Reccomend a puzzle game

It’s not exactly a Puzzle game, more like a digital interpretation of a board game that does things you can only do digitally: Slay the Spire. It’s addictive and fun and has minimal system requirements.

Also, if you liked Portal, there was a game done by one of its designers called Quantum Conundrum. It has a similar vibe but is very different.

The Nancy Drew games.

Also a really fun game.

Q.U.B.E. 2 is free on Amazon games if you have a Prime subscription.

Here is a word puzzle game by Emily Short, Counterfeit Monkey. You may download it or play online. Basically you have to manipulate objects in various ways to advance; for example, if you need a ticket, you can make one if you see a thicket and have a letter remover.

Nice one. Can I have a hint?

What do I do when stuck in the car in the center of the roundabout? As soon as I leave the car, the officer shoots me. And from the inside I can hardly do anything,

Nevermind, got it.

Somehow, you can put the cop’s restorator rifle back to the statue without leaving the car.

I started this - and then I found a cheat site (that made it go a lot smoother, because I have a low frustration tolerance for games). And then I hit a part where I had to do far too much (even knowing the cheats) and so I stopped.

It’s an interesting idea. And I liked a lot of the puzzles. And I wish I knew how it ended - but not enough to actually finish it.

I played Monument Valley on my android phone. I enjoyed it. It was pretty huge, though, so I uninstalled it after I finished it.

At the other end, a really tiny (and free) android package of games is Simon Tatham’s Portable Puzzle Collection.

None of the have great graphics or interface, but some of the puzzles are excellent. And some are off-beat. For instance, someone took the fou-color problem and created a puzzle game from it – fill this randomly generated map with no more than 4 colors. It can be challenging.

but all of these are simple puzzles, no plot, no pretty pictures, no characters.

Just curious: what is the nature of these cheats? There are sites with clues and walkthroughs, of course, but those are also available for Portal, and this is Portal with words, as it were. You could also write a computer program to list all possible words you can make given the transformations available; that is not really a cheat IMO if you do the work yourself, more of a cheat if you simply look up a list of all words in the game online. IIRC that kind of exhaustive enumeration is never necessary, though, at least not in this game.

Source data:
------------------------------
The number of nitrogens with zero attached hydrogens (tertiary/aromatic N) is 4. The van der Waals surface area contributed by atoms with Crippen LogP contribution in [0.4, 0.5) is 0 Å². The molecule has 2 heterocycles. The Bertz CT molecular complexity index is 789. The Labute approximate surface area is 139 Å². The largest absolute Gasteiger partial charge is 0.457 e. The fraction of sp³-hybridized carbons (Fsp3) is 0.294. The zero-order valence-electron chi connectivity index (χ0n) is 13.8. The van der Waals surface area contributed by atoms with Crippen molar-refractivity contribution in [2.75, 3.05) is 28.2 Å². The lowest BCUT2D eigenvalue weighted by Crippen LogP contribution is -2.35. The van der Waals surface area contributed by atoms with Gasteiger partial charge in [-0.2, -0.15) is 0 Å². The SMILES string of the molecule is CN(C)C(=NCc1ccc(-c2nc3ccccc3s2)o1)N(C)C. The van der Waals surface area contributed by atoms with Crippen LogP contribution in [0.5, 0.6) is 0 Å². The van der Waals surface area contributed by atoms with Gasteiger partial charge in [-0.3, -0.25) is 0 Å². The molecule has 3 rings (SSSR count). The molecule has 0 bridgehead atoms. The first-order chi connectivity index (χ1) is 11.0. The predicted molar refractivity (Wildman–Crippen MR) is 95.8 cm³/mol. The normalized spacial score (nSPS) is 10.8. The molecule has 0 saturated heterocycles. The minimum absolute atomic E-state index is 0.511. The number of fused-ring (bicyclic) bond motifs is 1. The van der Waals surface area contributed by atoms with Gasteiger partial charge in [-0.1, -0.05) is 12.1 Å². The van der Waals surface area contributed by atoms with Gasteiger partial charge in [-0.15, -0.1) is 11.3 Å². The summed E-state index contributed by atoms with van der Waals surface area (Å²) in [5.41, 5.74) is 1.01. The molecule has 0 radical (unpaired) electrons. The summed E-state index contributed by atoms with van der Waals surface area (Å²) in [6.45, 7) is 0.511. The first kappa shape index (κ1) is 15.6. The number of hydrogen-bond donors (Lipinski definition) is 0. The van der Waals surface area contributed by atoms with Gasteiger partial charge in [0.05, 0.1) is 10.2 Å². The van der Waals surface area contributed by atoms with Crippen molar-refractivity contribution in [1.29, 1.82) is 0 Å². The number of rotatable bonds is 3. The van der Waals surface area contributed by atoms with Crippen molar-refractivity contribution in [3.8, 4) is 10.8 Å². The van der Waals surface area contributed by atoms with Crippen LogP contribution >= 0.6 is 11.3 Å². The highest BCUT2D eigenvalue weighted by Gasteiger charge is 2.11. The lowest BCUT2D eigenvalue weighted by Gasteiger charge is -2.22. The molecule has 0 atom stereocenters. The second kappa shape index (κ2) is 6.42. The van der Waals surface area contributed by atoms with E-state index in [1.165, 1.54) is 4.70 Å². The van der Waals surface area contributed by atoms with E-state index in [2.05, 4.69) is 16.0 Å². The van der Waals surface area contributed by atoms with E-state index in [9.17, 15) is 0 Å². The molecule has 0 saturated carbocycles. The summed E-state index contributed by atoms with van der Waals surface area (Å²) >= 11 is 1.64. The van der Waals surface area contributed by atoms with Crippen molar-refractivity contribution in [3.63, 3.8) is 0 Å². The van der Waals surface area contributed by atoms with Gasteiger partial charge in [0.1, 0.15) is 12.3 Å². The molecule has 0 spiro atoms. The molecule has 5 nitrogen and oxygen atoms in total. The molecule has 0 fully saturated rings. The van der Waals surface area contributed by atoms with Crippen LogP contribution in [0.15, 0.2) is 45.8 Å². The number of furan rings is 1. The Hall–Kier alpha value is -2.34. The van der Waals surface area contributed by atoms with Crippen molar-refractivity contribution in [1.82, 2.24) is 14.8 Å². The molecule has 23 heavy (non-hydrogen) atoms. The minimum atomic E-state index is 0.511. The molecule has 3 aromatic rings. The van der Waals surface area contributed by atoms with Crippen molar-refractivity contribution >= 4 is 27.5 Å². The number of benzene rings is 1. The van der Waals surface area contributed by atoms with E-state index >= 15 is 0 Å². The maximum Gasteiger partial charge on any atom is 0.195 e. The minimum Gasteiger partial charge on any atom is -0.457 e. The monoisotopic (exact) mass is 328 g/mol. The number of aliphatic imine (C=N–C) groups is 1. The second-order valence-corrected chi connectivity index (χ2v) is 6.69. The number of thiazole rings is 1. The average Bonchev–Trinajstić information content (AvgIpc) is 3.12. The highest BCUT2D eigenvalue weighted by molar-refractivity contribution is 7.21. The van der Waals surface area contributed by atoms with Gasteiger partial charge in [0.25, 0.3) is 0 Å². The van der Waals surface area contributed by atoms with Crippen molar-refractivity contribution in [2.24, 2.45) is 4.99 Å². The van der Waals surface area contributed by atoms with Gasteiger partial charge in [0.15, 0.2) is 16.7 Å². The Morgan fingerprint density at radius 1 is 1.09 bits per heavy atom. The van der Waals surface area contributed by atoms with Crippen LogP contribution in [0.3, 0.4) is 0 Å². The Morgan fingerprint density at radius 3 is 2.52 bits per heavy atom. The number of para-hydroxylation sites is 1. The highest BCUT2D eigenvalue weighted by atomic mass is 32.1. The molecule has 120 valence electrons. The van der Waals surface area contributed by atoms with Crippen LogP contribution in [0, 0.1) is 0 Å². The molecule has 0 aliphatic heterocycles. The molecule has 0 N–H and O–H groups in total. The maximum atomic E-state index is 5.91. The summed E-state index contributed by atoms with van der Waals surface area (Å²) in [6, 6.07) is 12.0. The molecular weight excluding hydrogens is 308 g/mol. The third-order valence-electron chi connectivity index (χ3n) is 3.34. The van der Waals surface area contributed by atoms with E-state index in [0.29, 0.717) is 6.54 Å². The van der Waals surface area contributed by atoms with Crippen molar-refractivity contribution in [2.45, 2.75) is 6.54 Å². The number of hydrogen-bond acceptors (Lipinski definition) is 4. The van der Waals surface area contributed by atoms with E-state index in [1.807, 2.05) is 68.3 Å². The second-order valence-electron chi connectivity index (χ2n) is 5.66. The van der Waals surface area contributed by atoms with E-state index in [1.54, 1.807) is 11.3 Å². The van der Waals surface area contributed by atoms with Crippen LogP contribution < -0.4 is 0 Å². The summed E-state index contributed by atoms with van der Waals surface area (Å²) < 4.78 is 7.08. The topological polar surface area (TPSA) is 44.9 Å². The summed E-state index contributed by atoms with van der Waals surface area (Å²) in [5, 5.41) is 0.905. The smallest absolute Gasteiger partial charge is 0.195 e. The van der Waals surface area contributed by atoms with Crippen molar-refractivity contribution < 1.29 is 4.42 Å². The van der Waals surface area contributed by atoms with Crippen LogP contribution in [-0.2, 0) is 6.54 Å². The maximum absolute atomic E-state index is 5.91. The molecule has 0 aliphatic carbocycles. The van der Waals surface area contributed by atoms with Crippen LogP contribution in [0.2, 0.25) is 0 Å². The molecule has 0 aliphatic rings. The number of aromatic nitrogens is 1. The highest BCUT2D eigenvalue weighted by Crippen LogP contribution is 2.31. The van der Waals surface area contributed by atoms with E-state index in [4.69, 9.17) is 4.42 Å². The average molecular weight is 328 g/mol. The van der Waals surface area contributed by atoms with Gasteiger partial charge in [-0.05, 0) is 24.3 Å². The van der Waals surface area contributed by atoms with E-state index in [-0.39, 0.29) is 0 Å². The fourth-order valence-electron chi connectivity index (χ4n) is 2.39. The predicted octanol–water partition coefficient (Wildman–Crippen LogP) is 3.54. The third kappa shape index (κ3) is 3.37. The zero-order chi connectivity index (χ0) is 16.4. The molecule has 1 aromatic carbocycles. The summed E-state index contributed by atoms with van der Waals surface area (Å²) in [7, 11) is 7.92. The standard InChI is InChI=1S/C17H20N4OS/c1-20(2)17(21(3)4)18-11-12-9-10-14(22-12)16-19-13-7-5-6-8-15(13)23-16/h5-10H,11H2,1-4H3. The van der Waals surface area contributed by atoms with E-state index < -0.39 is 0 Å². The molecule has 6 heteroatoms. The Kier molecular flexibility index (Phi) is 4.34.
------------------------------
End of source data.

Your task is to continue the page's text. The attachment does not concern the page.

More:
Note that you can play either in easy or in hard mode, and that the game is not super short— it can easily take a total of 8-10 hours to finish.

Huh. It is possible to get out of the car, though, if you make it seem like a real car. I don’t remember what, if anything, happens if you just stay in the car, or that it is possible to do anything while sitting inside the car.

the one that I found was a walk through with hints that you had to click through.
So it said things like:

look closely at the

was there something from that could be used here?

use the remover on the and put it in the

or something like the hint you gave kk_fusion. followed by the explicit instructions on what to do.

For me, this came up in the very beginning when I

saw the thicket, knew I had to change it into a ticket, and then spent 20 minutes trying to find some way to cut it out of the ground so that I could change it. For me, figuring out what words to change to what other words was kind of fun. Figuring out what room/building to find the right things to change was not. And bouncing back and forth between spaces was even less (I quit at a section that had a lot of go here, now go here, now go back to place 1, now go somewhere you’ve already been, now go back to place 1 again, now go back to place 2. And there’s more! That is not for me.)

I also got too frustrated to make it through Portal - I keep hearing amazing things about it, but the game that I played was just not fun.

Sounds like the ‘invisiclues’ page

I guess you know this, but you can manipulate more or less any object in sight, subject to the rules; no need to cut it out first. Also many (most?) objects in the game are optional; it is just fun messing around as much as possible. You do not need the ticket at all in fact, and can just pay cash to get in the cinema.

You can also have the game highlight all (or almost all? I think I found one where it didn’t) the words, whenever you want to or all of the time.

When I played, finding stuff was not so much of an issue— the game does a good job of keeping you informed of what you should be trying to do at any moment, and of course I did my best to grab every highlighted object I possibly could. But it is true that, not having played through the game before, I ended up exploring a bit and also had to do a bit of back-and-forth travel a couple of times because it turned out I overlooked something through inattention. I also would not be surprised if the author did turn out to be a fan of Portal, by the way. Not that there is a direct link, but there is a room near the end of the game with deliberate Portal-style imagery.

Now I need to find the time to try the game in hard mode and see how it is…

tldr your criticisms are fair, and I understand what you mean about aspects of the game turning you off, but (again IMO) I thought the game was well-enough designed to minimize those frustrating issues, even though it may never be everyone’s cup of tea. Awesome word manipulation in any case, though

And to the converse - I can see why people like the game. It had good world building and was an interesting thought experiment. It’s definitely worth giving it a try.